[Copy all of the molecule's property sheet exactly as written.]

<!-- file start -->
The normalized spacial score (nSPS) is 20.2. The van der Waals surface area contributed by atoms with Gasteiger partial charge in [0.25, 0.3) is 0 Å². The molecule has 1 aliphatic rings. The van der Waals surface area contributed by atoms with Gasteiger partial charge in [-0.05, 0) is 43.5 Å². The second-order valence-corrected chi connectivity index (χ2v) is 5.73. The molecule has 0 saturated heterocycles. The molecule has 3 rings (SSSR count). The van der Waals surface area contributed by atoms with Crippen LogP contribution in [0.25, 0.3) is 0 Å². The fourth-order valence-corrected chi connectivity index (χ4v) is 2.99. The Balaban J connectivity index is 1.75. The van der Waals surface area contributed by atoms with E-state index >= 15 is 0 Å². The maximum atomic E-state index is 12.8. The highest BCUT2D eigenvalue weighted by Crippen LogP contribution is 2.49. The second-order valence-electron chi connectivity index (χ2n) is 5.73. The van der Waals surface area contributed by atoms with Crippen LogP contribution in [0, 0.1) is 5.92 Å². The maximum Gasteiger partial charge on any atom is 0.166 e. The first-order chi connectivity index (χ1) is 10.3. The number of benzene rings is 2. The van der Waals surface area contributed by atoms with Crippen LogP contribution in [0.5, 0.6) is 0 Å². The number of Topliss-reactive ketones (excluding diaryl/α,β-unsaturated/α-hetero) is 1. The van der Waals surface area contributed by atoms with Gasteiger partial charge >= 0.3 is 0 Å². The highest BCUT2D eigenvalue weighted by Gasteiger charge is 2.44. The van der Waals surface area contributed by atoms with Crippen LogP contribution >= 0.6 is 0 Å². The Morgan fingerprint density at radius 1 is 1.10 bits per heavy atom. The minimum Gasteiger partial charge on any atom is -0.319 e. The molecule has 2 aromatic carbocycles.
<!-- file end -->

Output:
The normalized spacial score (nSPS) is 20.2. The van der Waals surface area contributed by atoms with Gasteiger partial charge in [0.25, 0.3) is 0 Å². The molecule has 1 aliphatic rings. The van der Waals surface area contributed by atoms with Gasteiger partial charge in [-0.05, 0) is 43.5 Å². The second-order valence-corrected chi connectivity index (χ2v) is 5.73. The molecule has 0 saturated heterocycles. The molecule has 3 rings (SSSR count). The van der Waals surface area contributed by atoms with Crippen LogP contribution in [0.25, 0.3) is 0 Å². The fourth-order valence-corrected chi connectivity index (χ4v) is 2.99. The Balaban J connectivity index is 1.75. The van der Waals surface area contributed by atoms with E-state index >= 15 is 0 Å². The maximum atomic E-state index is 12.8. The highest BCUT2D eigenvalue weighted by Crippen LogP contribution is 2.49. The second-order valence-electron chi connectivity index (χ2n) is 5.73. The van der Waals surface area contributed by atoms with Crippen LogP contribution in [0, 0.1) is 5.92 Å². The maximum Gasteiger partial charge on any atom is 0.166 e. The first-order chi connectivity index (χ1) is 10.3. The number of benzene rings is 2. The van der Waals surface area contributed by atoms with Crippen LogP contribution in [0.5, 0.6) is 0 Å². The number of Topliss-reactive ketones (excluding diaryl/α,β-unsaturated/α-hetero) is 1. The van der Waals surface area contributed by atoms with Gasteiger partial charge >= 0.3 is 0 Å². The highest BCUT2D eigenvalue weighted by Gasteiger charge is 2.44. The van der Waals surface area contributed by atoms with Crippen LogP contribution >= 0.6 is 0 Å². The Morgan fingerprint density at radius 1 is 1.10 bits per heavy atom. The minimum Gasteiger partial charge on any atom is -0.319 e. The molecule has 2 aromatic carbocycles.